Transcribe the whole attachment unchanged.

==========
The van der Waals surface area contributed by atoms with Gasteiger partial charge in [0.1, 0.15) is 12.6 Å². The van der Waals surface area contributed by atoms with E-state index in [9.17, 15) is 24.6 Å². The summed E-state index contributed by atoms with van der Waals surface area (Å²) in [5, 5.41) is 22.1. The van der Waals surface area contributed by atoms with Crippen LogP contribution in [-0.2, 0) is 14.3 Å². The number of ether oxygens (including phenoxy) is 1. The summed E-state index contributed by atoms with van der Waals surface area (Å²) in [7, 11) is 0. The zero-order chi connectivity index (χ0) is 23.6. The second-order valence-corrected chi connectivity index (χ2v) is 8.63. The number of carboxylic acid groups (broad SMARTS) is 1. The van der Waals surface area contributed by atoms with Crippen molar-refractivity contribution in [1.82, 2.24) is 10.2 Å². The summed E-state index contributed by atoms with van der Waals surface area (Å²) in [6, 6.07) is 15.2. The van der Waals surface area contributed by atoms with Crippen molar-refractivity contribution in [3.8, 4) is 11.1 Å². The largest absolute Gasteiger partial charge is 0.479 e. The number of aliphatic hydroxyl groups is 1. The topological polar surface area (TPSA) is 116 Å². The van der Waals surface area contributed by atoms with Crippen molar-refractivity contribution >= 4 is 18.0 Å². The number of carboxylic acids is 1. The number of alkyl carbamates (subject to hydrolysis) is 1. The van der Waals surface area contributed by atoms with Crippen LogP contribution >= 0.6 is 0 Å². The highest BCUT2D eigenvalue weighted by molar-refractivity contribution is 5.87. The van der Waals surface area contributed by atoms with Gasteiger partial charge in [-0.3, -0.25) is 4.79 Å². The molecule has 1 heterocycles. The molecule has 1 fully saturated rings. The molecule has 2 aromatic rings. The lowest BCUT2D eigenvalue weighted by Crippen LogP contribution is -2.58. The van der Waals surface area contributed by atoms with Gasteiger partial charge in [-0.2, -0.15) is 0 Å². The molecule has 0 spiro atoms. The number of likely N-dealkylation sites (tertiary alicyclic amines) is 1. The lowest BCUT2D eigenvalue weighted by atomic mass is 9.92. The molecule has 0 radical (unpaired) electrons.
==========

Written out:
The van der Waals surface area contributed by atoms with Gasteiger partial charge in [0.1, 0.15) is 12.6 Å². The van der Waals surface area contributed by atoms with E-state index in [9.17, 15) is 24.6 Å². The summed E-state index contributed by atoms with van der Waals surface area (Å²) in [5, 5.41) is 22.1. The van der Waals surface area contributed by atoms with Crippen LogP contribution in [-0.2, 0) is 14.3 Å². The number of ether oxygens (including phenoxy) is 1. The summed E-state index contributed by atoms with van der Waals surface area (Å²) in [7, 11) is 0. The zero-order chi connectivity index (χ0) is 23.6. The second-order valence-corrected chi connectivity index (χ2v) is 8.63. The number of carboxylic acid groups (broad SMARTS) is 1. The van der Waals surface area contributed by atoms with Crippen molar-refractivity contribution in [1.82, 2.24) is 10.2 Å². The summed E-state index contributed by atoms with van der Waals surface area (Å²) in [6, 6.07) is 15.2. The van der Waals surface area contributed by atoms with Crippen molar-refractivity contribution in [3.8, 4) is 11.1 Å². The largest absolute Gasteiger partial charge is 0.479 e. The number of aliphatic hydroxyl groups is 1. The topological polar surface area (TPSA) is 116 Å². The van der Waals surface area contributed by atoms with Crippen molar-refractivity contribution >= 4 is 18.0 Å². The number of carboxylic acids is 1. The number of alkyl carbamates (subject to hydrolysis) is 1. The van der Waals surface area contributed by atoms with Crippen LogP contribution >= 0.6 is 0 Å². The highest BCUT2D eigenvalue weighted by molar-refractivity contribution is 5.87. The van der Waals surface area contributed by atoms with Gasteiger partial charge in [-0.3, -0.25) is 4.79 Å². The molecule has 1 heterocycles. The molecule has 1 fully saturated rings. The molecule has 2 aromatic rings. The lowest BCUT2D eigenvalue weighted by Crippen LogP contribution is -2.58. The van der Waals surface area contributed by atoms with Gasteiger partial charge in [-0.2, -0.15) is 0 Å². The molecule has 0 spiro atoms. The number of likely N-dealkylation sites (tertiary alicyclic amines) is 1. The lowest BCUT2D eigenvalue weighted by atomic mass is 9.92. The molecule has 0 radical (unpaired) electrons.